People — 23 October 2015
Kingston was the famed musician’s home.

By Renée S. Gordon

The most famous Jamaican and Rastafarian is Robert Nesta Marley, OM. He was born in 1945 in Nine Mile, Jamaica, but his life is well interpreted in Kingston, the country’s capital, where he spent the majority of his life.

Jamaica’s Central Housing Authority erected government housing on 200 acres in the 1940s called Trench Town. For a nominal fee, renters were provided water, electricity, and shared kitchen and bathroom facilities. Apartments consisted of one or two 10-ft. by 10-ft. rooms. The Trench Town Culture Yard (TTCY) area was part of the “U” block of homes, 16 rooms with 16 families, around a communal courtyard. It was here that 11 year old Bob Marley and his mother moved in 1956, and it was here that his legend began.

Bob Marley was taught to play the guitar by one of the residents, Vincent Ford. The Wailers were formed here, Marley and Ford composed “No Woman No Cry,” and he recorded his first album, “Catch a Fire.” In 2007 TTCY was granted protected National Heritage status.

Guided tours are regularly scheduled and are a wonderful experience. Several of the rooms form a museum that exhibit photographs, artifacts and make clear that a number of noted musicians, activists and artists lived here, Marley was merely the most famous. On exhibit is Marley’s first guitar. Two rooms of particular note are Ford’s room, outfitted with a bed, walls covered with Biblical scripture, his personal Bible turned to Psalm 68, and the kitchen that was used by Bob Marley as a bedroom featuring his original bed. Marley’s father, Captain Norval Marley, was a white Englishman in his 50s and his mother was 16. He never met his father and, as an adult, sought out his English family but they refused to acknowledge him. Captain Marley’s photograph is also on display.

In the courtyard, you can take pictures with a statue of Marley and see the remains of his first car. Marley’s early recording studio still functions and if you visit on a recording day you are welcome to enter the studio to watch and listen.

Marley Mural

 

The Bob Marley Museum is part of a complex that includes a theater, recording studios, café, exterior art exhibits and Marley’s home from 1975 until his death from cancer at the age of 36 in 1981. The house was purchased from his manager and retains original bricks, marble steps and sashes.

Guided tours are 1.5-hours and showcase Marley’s awards, honors, career, personal items and lifestyle. Tours begin with the biographical murals on the exterior and the statue in front of the residence that includes portraits of Garvey and Selassie. Other highlights include his favorite spot to compose music, the place on the porch where he held interviews, a room wallpapered with articles that relate his career from 1973 to 1981, a stage backdrop, bedroom in which he died, his kitchen, and the studio in which he recorded three albums. The last stop on the tour is a visit to the rehearsal room where the assassination attempt was made on his life in December 3, 1970.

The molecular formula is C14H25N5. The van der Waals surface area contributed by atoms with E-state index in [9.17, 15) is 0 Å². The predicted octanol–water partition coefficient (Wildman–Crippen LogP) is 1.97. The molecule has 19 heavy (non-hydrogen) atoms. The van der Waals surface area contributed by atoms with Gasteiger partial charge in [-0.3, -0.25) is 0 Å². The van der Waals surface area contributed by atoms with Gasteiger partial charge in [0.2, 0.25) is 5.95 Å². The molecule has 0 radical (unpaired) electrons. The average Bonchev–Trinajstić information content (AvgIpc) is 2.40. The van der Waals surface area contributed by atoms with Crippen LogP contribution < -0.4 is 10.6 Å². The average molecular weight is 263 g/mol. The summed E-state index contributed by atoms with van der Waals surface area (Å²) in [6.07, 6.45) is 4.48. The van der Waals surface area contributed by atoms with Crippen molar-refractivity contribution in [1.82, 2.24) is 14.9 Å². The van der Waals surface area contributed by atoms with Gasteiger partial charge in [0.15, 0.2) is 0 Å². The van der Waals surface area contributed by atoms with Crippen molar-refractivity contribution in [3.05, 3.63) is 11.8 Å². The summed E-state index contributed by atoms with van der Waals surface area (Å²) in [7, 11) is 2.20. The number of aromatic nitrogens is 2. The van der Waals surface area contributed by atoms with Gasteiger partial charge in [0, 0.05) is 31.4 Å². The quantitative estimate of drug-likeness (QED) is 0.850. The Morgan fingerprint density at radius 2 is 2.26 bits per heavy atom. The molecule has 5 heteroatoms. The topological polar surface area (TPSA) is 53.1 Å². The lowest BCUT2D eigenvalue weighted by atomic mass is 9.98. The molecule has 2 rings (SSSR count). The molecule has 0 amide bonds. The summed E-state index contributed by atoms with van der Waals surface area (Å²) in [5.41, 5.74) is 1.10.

Bob Marley founded Tuff Gong International in 1965 and gave the enterprise his nickname. It is a full-service, state-of-the-art recording studio and tours can be arranged.

Marley Trench Town StatueGate area Mural-Marley Museum

Several airlines are offering sale fares to Jamaica and this is the time to go. Meteorologists predict that this coming winter in the U.S. will be extremely cold. I predict that you will find a warm welcome in Jamaica.

More Information…

Visit Jamaica

Read more about Jamaica’s history.

Photos by Renée S. Gordon

Featured products, services and/or travel arrangements may have been complimentary in part or in full; this affords the research opportunity but does not sway opinion.

Renee GordonRenée S. Gordon has written a weekly travel column for the Philadelphia Sun for the past 14 years and has published travel articles in numerous publications. Her columns focus on cultural, historic and heritage tourism and she specializes in sites and attractions related to African American and African Diaspora history. Renée serves as a consultant for educational trips and history-related tourist destinations. She considers herself a “missionary journalist” and as such she continues to promote heritage and sustainable tourism. She has been honored with several awards including the 2013 Recipient of African Diaspora World Tourism and Flame Keeper in Media Award for Travel Writing.

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